Tom, a contributor to Stones Cry Out, a group blog I run, said recently, "These are tough times to be a Democrat."  A commenter, noting that line, replied, "It still appears that McCain can’t even beat Clinton – with her huge negative ratings – much less Obama."

If you put your stock in opinion polls, McCain’s looking better all the time.

The poll showed Arizona Sen. McCain, who has clinched the Republican presidential nomination, is benefiting from the lengthy campaign battle between Obama and Clinton, who are now battling to win Pennsylvania on April 22.

McCain leads 46 percent to 40 percent in a hypothetical matchup against Obama in the November presidential election, according to the poll.

That is a sharp turnaround from the Reuters/Zogby poll from last month, which showed in a head-to-head matchup that Obama would beat McCain 47 percent to 40 percent.

Now, as I’ve said, I’m not a big fan of opinion polls.  They tend to judge emotion moreso that anything else, as I think this one does.  Nonetheless, I think Tom’s point stands, especially when you consider, as he did, the primary season debacle.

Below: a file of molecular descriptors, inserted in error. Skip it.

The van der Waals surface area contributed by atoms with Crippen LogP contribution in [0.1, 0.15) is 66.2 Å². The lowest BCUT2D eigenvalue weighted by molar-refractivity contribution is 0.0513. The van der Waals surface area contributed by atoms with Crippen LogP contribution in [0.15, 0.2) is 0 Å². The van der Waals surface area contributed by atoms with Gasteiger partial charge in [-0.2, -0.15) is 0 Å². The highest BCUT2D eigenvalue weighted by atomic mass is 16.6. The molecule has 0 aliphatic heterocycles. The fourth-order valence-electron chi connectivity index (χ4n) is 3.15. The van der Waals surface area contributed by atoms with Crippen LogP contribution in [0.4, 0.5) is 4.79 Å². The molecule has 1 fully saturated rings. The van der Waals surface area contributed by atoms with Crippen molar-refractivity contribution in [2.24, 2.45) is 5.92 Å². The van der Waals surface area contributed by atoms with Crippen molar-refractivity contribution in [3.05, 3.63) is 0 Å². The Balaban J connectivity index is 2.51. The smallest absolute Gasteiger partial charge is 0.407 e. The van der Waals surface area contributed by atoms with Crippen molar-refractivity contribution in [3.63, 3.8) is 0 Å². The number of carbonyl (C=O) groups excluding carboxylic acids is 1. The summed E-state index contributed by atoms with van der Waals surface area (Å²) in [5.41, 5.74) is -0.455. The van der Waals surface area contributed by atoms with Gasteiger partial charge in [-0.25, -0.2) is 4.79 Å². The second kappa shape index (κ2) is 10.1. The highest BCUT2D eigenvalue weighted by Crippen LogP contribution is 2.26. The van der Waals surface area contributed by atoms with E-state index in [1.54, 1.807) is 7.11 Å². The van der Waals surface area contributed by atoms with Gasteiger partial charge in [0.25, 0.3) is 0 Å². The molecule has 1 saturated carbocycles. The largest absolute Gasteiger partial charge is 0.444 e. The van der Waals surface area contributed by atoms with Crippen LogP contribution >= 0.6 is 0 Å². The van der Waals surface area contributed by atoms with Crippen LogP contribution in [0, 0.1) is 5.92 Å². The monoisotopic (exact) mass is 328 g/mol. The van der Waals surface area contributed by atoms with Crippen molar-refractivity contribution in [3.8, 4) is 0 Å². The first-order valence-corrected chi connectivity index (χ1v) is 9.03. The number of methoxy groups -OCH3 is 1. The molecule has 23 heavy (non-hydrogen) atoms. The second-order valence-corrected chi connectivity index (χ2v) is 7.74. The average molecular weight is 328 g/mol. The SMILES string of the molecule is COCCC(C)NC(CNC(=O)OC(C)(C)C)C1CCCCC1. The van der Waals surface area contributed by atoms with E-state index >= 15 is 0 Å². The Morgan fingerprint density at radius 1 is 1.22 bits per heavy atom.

So now Democrats find themselves in a thoroughly uncomfortable position. Their nominee will ultimately be selected by the party’s elite, unelected delegates rather than by the millions of voters who turned out in during the primary season. Depending on which way they go, they run the risk of alienating a huge portion of their base. They could potentially disenfranchise millions of voters (particularly if they cannot resolve the Michigan/Florida problem). It’s rather ironic that the same party that since 2000 has routine accused Republicans of disenfranchising voters may do the same to their own base. How they solve these issues in selecting their nominee could mean the difference between a huge victory in November and utter self-destruction.

It ain’t over ’til it’s over, right Yogi?

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